By Jim Schutze
By Rachel Watts
By Lauren Drewes Daniels
By Anna Merlan
By Lee Escobedo
"I think we're close," Witten said. "We definitely took some steps in the right direction this season. It's disappointing that we lost like we did to end it again like last season, but it doesn't totally take away from the season we've had."
Said Brooking, "I'm not satisfied one bit. I didn't come here to win one playoff game and go home. We need to come back next season and be a better football team. This is unacceptable."
Even though the Cowboys ultimately didn't overachieve, Phillips did enough—by most fans' standards, anyway—to keep his job. He was a little tougher disciplinarian, with players' fines jumping from $100 to one game check. He was a little more demanding as far as accountability, with Patrick Crayton losing his starting job to Austin, and Folk—better late than never—finally getting cut.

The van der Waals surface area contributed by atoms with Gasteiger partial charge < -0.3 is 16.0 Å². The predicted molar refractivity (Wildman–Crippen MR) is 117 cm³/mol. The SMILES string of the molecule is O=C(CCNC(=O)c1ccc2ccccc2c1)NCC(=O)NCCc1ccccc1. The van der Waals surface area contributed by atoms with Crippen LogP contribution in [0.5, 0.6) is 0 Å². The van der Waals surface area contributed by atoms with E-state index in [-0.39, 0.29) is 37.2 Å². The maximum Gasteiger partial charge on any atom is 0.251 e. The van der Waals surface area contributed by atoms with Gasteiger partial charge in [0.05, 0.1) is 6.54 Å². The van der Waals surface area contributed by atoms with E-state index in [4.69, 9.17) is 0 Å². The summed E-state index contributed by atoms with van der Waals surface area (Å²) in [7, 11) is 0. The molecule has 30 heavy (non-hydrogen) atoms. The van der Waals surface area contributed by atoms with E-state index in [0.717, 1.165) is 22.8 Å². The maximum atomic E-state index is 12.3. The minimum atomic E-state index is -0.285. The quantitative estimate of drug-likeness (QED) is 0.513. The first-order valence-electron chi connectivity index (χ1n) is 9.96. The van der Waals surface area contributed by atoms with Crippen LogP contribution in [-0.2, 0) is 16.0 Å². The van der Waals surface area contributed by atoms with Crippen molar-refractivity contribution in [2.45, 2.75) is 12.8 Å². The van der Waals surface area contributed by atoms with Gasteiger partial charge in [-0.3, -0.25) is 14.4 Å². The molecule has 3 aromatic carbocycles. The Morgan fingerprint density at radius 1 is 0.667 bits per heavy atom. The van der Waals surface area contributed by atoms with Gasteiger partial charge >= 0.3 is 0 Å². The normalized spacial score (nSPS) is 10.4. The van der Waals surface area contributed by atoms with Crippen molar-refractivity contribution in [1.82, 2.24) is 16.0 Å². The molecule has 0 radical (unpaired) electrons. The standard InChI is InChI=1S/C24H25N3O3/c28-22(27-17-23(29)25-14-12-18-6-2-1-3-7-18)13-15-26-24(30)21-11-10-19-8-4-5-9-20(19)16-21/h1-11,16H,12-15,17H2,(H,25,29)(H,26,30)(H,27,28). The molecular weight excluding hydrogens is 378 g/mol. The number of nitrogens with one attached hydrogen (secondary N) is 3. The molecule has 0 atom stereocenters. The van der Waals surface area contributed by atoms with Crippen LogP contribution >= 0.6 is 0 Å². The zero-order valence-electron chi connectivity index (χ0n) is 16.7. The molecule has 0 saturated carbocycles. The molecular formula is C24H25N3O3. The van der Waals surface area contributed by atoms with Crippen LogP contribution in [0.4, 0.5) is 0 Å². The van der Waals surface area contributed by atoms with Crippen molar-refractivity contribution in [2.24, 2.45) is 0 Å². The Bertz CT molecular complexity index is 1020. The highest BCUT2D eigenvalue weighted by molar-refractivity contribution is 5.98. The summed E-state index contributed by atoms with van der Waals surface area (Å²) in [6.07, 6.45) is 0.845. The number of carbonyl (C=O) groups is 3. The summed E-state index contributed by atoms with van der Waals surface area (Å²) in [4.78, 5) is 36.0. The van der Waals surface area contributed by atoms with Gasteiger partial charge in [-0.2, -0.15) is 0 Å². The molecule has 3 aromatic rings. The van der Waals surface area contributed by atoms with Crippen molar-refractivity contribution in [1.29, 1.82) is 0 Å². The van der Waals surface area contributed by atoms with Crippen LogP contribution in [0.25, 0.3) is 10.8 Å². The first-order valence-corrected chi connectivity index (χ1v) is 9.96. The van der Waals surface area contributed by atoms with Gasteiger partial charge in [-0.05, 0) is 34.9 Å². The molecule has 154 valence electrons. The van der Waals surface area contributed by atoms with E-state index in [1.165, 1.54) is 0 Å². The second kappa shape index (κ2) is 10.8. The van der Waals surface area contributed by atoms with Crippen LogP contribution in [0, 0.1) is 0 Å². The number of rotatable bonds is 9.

I can't call Phillips Stumbledoofus anymore—not with a playoff win on his otherwise impressive résumé. But it's easy to be reminded why I tagged him that in the first place. It wasn't merely the fact that he didn't go for 4th-and-1 at Minnesota's 30-yard line on Dallas' second drive. It's the fact that after the game when he attempted to explain his lack of gonads he had no idea it was 4th-and-1.
"Well, it wasn't fourth and one," Phillips said. Yes, it was. Inexcusable.
My dollar says Bill Cowher would not only go for it there, but he'd damn sure know why he went for it. But, alas, we'll never know.
Still, the question begs to be asked: Considering the evidence of three seasons, are you convinced Wade Phillips can take—can lead—the Dallas Cowboys to the next level, and the next, and the next, to a Super Bowl victory?
Sorry, I'm not.
But I've been wrong before.